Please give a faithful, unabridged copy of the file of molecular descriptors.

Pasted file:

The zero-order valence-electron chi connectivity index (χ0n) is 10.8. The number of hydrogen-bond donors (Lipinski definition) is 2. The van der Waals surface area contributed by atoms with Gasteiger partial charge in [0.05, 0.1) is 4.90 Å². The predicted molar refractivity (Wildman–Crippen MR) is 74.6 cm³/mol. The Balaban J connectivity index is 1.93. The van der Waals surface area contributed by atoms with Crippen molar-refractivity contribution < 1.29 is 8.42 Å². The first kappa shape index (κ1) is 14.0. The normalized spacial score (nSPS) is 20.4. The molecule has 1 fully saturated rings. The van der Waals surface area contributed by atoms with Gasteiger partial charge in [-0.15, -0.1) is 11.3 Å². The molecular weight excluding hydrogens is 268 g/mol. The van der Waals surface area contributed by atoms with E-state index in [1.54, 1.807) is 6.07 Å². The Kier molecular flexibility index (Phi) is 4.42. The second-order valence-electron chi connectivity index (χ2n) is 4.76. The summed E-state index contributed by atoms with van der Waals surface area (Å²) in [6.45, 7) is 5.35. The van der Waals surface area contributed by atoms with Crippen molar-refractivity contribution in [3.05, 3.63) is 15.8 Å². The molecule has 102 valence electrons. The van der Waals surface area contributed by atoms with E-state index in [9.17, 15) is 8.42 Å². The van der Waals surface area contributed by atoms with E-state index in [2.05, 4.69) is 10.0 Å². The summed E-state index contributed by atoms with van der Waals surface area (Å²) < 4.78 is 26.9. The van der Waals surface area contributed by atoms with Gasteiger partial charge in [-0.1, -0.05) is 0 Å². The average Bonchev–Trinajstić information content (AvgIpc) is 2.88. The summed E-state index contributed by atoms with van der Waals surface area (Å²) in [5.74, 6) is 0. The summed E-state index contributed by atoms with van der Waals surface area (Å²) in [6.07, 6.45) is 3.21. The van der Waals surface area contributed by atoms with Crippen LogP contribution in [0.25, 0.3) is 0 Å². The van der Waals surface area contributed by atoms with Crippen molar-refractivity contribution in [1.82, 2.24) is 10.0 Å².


The zero-order valence-electron chi connectivity index (χ0n) is 10.8. The number of hydrogen-bond donors (Lipinski definition) is 2. The van der Waals surface area contributed by atoms with Gasteiger partial charge in [0.05, 0.1) is 4.90 Å². The predicted molar refractivity (Wildman–Crippen MR) is 74.6 cm³/mol. The Balaban J connectivity index is 1.93. The van der Waals surface area contributed by atoms with Crippen molar-refractivity contribution < 1.29 is 8.42 Å². The first kappa shape index (κ1) is 14.0. The normalized spacial score (nSPS) is 20.4. The molecule has 1 fully saturated rings. The van der Waals surface area contributed by atoms with Gasteiger partial charge in [-0.15, -0.1) is 11.3 Å². The molecular weight excluding hydrogens is 268 g/mol. The van der Waals surface area contributed by atoms with E-state index in [1.54, 1.807) is 6.07 Å². The Kier molecular flexibility index (Phi) is 4.42. The second-order valence-electron chi connectivity index (χ2n) is 4.76. The summed E-state index contributed by atoms with van der Waals surface area (Å²) in [6.45, 7) is 5.35. The van der Waals surface area contributed by atoms with Crippen molar-refractivity contribution in [3.05, 3.63) is 15.8 Å². The molecule has 102 valence electrons. The van der Waals surface area contributed by atoms with E-state index in [9.17, 15) is 8.42 Å². The van der Waals surface area contributed by atoms with E-state index in [2.05, 4.69) is 10.0 Å². The summed E-state index contributed by atoms with van der Waals surface area (Å²) < 4.78 is 26.9. The van der Waals surface area contributed by atoms with Gasteiger partial charge in [-0.1, -0.05) is 0 Å². The average Bonchev–Trinajstić information content (AvgIpc) is 2.88. The summed E-state index contributed by atoms with van der Waals surface area (Å²) in [5.74, 6) is 0. The summed E-state index contributed by atoms with van der Waals surface area (Å²) in [6.07, 6.45) is 3.21. The van der Waals surface area contributed by atoms with Crippen LogP contribution in [0.25, 0.3) is 0 Å². The van der Waals surface area contributed by atoms with Crippen molar-refractivity contribution in [1.82, 2.24) is 10.0 Å².